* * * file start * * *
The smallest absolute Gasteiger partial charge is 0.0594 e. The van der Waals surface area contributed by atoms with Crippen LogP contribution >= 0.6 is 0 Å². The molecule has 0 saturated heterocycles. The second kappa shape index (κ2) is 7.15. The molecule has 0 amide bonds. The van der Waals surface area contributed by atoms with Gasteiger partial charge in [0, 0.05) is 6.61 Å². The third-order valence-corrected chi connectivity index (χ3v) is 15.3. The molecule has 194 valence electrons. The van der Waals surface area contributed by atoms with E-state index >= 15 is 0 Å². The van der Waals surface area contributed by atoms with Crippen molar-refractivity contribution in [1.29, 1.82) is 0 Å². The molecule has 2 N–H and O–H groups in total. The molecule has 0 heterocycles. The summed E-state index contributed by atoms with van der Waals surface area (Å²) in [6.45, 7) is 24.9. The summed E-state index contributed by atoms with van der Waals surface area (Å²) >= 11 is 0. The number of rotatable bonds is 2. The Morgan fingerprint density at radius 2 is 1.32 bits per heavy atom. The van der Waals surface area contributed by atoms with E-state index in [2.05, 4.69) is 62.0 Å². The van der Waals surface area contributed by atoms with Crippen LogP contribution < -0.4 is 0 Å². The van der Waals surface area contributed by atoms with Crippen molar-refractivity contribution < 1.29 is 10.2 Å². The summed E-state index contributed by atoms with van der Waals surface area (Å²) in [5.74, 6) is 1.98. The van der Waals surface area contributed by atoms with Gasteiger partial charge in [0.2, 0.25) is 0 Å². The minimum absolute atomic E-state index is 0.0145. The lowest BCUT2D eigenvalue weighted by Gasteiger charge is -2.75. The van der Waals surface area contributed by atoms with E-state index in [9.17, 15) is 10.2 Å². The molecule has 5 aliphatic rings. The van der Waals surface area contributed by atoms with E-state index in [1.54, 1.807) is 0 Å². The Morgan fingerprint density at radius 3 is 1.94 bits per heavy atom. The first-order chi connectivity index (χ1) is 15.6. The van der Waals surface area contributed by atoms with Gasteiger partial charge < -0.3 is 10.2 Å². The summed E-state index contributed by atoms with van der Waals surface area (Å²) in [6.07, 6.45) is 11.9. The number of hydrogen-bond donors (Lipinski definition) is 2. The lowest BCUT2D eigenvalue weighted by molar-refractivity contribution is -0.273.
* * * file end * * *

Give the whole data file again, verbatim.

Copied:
The smallest absolute Gasteiger partial charge is 0.0594 e. The van der Waals surface area contributed by atoms with Crippen LogP contribution >= 0.6 is 0 Å². The molecule has 0 saturated heterocycles. The second kappa shape index (κ2) is 7.15. The molecule has 0 amide bonds. The van der Waals surface area contributed by atoms with Gasteiger partial charge in [0, 0.05) is 6.61 Å². The third-order valence-corrected chi connectivity index (χ3v) is 15.3. The molecule has 194 valence electrons. The van der Waals surface area contributed by atoms with E-state index >= 15 is 0 Å². The van der Waals surface area contributed by atoms with Crippen molar-refractivity contribution in [1.29, 1.82) is 0 Å². The molecule has 2 N–H and O–H groups in total. The molecule has 0 heterocycles. The summed E-state index contributed by atoms with van der Waals surface area (Å²) in [6.45, 7) is 24.9. The summed E-state index contributed by atoms with van der Waals surface area (Å²) >= 11 is 0. The number of rotatable bonds is 2. The Morgan fingerprint density at radius 2 is 1.32 bits per heavy atom. The van der Waals surface area contributed by atoms with E-state index in [2.05, 4.69) is 62.0 Å². The van der Waals surface area contributed by atoms with Crippen LogP contribution < -0.4 is 0 Å². The van der Waals surface area contributed by atoms with Crippen molar-refractivity contribution < 1.29 is 10.2 Å². The summed E-state index contributed by atoms with van der Waals surface area (Å²) in [5.74, 6) is 1.98. The van der Waals surface area contributed by atoms with Gasteiger partial charge in [0.2, 0.25) is 0 Å². The minimum absolute atomic E-state index is 0.0145. The lowest BCUT2D eigenvalue weighted by Gasteiger charge is -2.75. The van der Waals surface area contributed by atoms with E-state index in [9.17, 15) is 10.2 Å². The molecule has 5 aliphatic rings. The van der Waals surface area contributed by atoms with E-state index in [1.54, 1.807) is 0 Å². The Morgan fingerprint density at radius 3 is 1.94 bits per heavy atom. The first-order chi connectivity index (χ1) is 15.6. The van der Waals surface area contributed by atoms with Gasteiger partial charge < -0.3 is 10.2 Å². The summed E-state index contributed by atoms with van der Waals surface area (Å²) in [6.07, 6.45) is 11.9. The number of hydrogen-bond donors (Lipinski definition) is 2. The lowest BCUT2D eigenvalue weighted by molar-refractivity contribution is -0.273.